Multnomah County regulations ignite debate on wood stoves
Should Multnomah County ban wood-burning stoves on days when the air quality is already unhealthy?
County commissioners say the proposed policy would be enforced only three to five days a year on average — with special exemptions for low-income residents and those with no other way to heat their homes.
The prohibition would likely take effect on days between Oct. 1 and March 1, when an atmospheric condition called "inversion" traps smog and other pollutants beneath a layer of warmer air.
The draft ordinance targets households that use a wood-burner as a secondary source of heat, like Commissioner Jessica Vega Pederson, who said she has two fireplaces inside her home in East Portland's Hazelwood neighborhood.
"If it's a chilly day, we'll put on the fire for ambiance or whatever," she commented during a public hearing Monday, Nov. 6, in Fairview. "But we don't need to. We have a heat pump."
There would also be a carve-out for families using clean-burning pellet stoves certified by the Environmental Protection Agency, according to a draft text of the ordinance.
Enforcement would be based on complaints, and the first strike would be a piece of certified mail explaining the policy. Three-peat offenders could be hit with fines that top out at $500.
"At least in our neighborhood, we don't turn each other in," remarked Victoria Purvine of Corbett. "I can see that working in town, but I can't see that working out where we are."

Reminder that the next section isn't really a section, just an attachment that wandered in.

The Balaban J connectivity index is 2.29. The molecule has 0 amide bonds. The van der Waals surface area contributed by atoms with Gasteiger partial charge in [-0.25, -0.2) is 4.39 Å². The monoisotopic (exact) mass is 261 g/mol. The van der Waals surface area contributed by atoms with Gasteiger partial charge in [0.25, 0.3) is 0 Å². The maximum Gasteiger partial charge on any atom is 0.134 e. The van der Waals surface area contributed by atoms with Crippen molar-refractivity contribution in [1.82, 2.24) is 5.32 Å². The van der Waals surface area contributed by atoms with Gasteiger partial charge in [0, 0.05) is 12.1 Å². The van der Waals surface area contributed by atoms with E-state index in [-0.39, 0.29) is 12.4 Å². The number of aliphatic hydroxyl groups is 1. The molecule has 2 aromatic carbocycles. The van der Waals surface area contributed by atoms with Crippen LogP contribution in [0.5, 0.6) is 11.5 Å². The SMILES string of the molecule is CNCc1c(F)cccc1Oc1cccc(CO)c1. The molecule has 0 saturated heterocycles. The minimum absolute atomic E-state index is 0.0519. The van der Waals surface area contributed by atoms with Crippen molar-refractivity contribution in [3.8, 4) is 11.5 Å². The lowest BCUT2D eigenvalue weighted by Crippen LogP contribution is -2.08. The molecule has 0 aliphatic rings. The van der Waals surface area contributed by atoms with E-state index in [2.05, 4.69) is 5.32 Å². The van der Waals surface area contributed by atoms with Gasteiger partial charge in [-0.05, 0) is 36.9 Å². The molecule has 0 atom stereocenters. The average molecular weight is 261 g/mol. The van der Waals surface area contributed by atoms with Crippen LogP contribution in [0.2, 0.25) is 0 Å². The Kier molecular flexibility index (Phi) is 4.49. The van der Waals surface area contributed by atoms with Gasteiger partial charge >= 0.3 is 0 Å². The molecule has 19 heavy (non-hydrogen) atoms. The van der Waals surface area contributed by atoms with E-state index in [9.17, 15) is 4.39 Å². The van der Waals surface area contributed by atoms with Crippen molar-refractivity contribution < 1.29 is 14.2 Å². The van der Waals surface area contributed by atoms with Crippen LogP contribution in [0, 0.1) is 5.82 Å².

Of the seven private citizens who attended the meeting, the majority either already supported the measure or learned they would be exempt because they have no other heating source.
"I don't have a dog in the fight either way. I like to breathe but I also know people like their fire," said Rick Sanders, who is considering adding a wood-burning stove to his home in an unincorporated area near Fairview.
Health officials would rely on the National Weather Service to predict upcoming inversion days, and the no-burn order would be issued several days in advance.
Government planners considered changing state building codes to stop installation of new wood-burning fireplaces. But lobbyists with the powerful Home Builders Association quashed that idea, noted Multnomah County Health Department policy analyst Matt Hoffman.
"Many of the comments I've been seeing, they seem like knee-jerk reactions," Hoffman said. "Of course I like a nice warm fire, but I'm not going to burn my fireplace on a day when it's going to harm my neighbors and the folks around me.
"We can't choose the air we breathe, so it's important we take a look at what's in it," he continued.
At the meeting, Fairview Mayor Ted Tosterud said he supports clean air, but worries how county officials would explain to complainants that their low-income neighbors can keep burning.
"I don't think it's fair to the citizens that we put a sign in their yard saying, 'Hey, I'm exempt because I don't make enough money,' " he testified.
"You're always going to have that 10 percent of the population who go fooey on any ordinance that comes out. But the majority of the people that live in our area do want to follow the rules," added Wood Village Councilor Mark Clark.
If the Portland area's air quality falls beneath certain federal benchmarks, the EPA will require local governments to draft more stringent curtailment measures, which will almost certainly include a partial ban on wood-burning stoves.
To learn more, consider attending one of two upcoming informational meetings:
• 6:30-8 p.m. Nov. 16 at Linnton Community Center, 10614 N.W. St. Helens Road in Portland.
• 9:30-11 a.m. Dec. 7 at the Multnomah Building, 501 S.E. Hawthorne Blvd. in Portland.